The Baltimore Symphony, like many other orchestras around the country, finished up its 2001-2002 season in the red, but less of it than anticipated. Last spring, a deficit of about $1 million was projected; the final audit put the total at $661,000.
It's the first deficit the BSO has had to carry since 1996, and it looks like it will get worse before it gets better. The current $25 million budget projects a deficit of $515,000, a figure almost certain to rise due to just-announced increases in health insurance premiums. This would put the BSO's accumulated debt at about $1.2 million by the end of the fiscal year, Aug. 31, 2003.
"We've come through a lot in the past, so we're not panicky," BSO president John Gidwitz said yesterday. "But we're not taking this lightly, either. We are determined to meet this head-on. We've worked very hard to avoid falling into a deep hole. But this is a very tough, challenging time for orchestras and all the arts."
Among those other orchestras, the Chicago Symphony posted a $6 million loss for 2001-2002 on a $59.6 million budget; the Houston Symphony $1.6 million on a $22.5 million budget; the New Jersey Symphony $1.1 million on a $15.2 million budget.
Rising health care costs have been a particularly troublesome issue for the BSO, increasing $200,000 in 2001-2002 over the previous year and accounting for $33,000 of the deficit. For 2002-2003, initial indications were that insurance premiums would rise 19 percent, but the orchestra recently learned that the figure will turn out to be between 24 percent and 28 percent, which means that between $50,000 and $100,000 will likely be added to that projected $515,000 deficit for 2002-2003.
The decline in the national economy has added to the pressures, hindering contributions from foundations and individuals. And upheavals in the stock market have taken a sizable bite out of the BSO's endowment, which Mann expects to be at $60 million by Jan. 1, down from a high of $78 million in 2000. The orchestra takes an annual draw of 5.5 percent from that endowment; an extra $250,000 will be withdrawn to bolster the 2002-2003 budget.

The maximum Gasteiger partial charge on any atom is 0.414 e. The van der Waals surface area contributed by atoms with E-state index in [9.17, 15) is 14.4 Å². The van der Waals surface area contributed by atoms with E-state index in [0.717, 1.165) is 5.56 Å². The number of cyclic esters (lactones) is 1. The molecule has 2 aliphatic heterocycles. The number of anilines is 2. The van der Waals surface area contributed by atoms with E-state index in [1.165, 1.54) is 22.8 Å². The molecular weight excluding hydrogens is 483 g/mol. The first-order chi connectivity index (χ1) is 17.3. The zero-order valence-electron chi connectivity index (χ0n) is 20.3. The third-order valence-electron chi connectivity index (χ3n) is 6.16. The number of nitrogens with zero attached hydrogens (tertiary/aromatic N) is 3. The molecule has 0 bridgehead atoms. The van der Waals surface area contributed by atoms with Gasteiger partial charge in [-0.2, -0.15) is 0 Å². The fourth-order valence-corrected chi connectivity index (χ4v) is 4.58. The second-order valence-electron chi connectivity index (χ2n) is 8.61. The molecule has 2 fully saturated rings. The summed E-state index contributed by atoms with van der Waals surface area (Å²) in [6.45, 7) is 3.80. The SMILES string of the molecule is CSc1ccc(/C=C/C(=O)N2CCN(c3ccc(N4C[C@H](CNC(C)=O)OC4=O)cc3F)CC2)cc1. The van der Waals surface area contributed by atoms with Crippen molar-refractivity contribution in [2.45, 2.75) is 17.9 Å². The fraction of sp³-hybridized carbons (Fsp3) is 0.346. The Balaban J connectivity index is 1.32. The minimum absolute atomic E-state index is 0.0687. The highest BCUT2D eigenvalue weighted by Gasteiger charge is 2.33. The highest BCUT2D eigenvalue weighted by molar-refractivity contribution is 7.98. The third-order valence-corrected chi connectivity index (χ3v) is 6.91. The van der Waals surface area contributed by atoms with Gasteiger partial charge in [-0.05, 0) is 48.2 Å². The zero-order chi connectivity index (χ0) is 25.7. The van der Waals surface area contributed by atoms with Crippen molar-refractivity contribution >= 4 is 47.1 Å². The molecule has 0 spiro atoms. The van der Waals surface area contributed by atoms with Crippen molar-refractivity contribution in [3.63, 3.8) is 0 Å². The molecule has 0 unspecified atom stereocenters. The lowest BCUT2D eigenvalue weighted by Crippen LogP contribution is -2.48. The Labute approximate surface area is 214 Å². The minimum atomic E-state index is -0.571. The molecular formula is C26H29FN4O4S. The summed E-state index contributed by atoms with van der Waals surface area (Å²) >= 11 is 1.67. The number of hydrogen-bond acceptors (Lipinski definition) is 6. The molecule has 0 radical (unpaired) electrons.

(The bond issue approved by voters on Tuesday, providing $1 million for improvements to Meyerhoff Symphony Hall, the orchestra's home base, has no bearing on the BSO's operating budget. Those funds are dedicated to capital expenditures.)
The downturn in the BSO's fiscal situation began a few days before Sept. 11, 2001, when the orchestra's annual gala concert, traditionally the biggest fund raiser each year, brought in $117,000 less than projected. As the 2001-2002 season continued, there was better news. Income from ticket sales to orchestra concerts rose 2 percent from the previous year. But that still fell $280,000 short of projections.
Several scheduled educational concerts were canceled in the wake of 9/11, costing another $100,000 in lost revenue. Non-BSO events presented by the orchestra at Meyerhoff Hall missed revenue goals by $200,000.
Unexpected expenses, such as extra security measures for the BSO's European tour in the fall of 2001 added to the red ink. And some government and foundation grants originally figured into the budget turned out to be smaller than expected.
Still, symphony officials found encouraging elements in the fiscal picture, starting with the whittling of the 2001-2002 debt.
"People have been wonderful, putting in literally thousands of hours in meetings to come up with ways of getting the deficit down," Gidwitz said.
Those meetings, which have involved musicians as well as BSO staffers, resulted in both cost-cutting and revenue-enhancing measures. The former included reduction of three staff positions, the latter included additional BSO concerts sold to presenters and additional rentals of Meyerhoff Hall.
"And the call [for donations] last spring was responded to in a very positive manner," said Philip English, chairman-elect of the BSO's board of directors. "But there's a limit on the extent to which you can go to seek community support. We have not yet achieved the financial model necessary to deal with all of our financial problems."
As for the 2002-2003 budget, the brightest news is that the first draft anticipated a shortfall of $1.7 million. Scrutiny of every budget item brought that figure down by $1.2 million.
Among the measures taken is a hiring freeze in the orchestra; auditions are being held for about a half-dozen positions, but successful applicants will not start until the new budget year begins next September.
"By filling in this year with substitute players, we will realize a savings of $210,000," said Douglas Mann, BSO vice president and chief financial officer.
Subscription ticket sales for the regular 2002-2003 concert series are down about 9 percent from last year, but single-ticket sales are currently on track with projections, and the separate, more informal "Symphony With a Twist" has generated strong sales.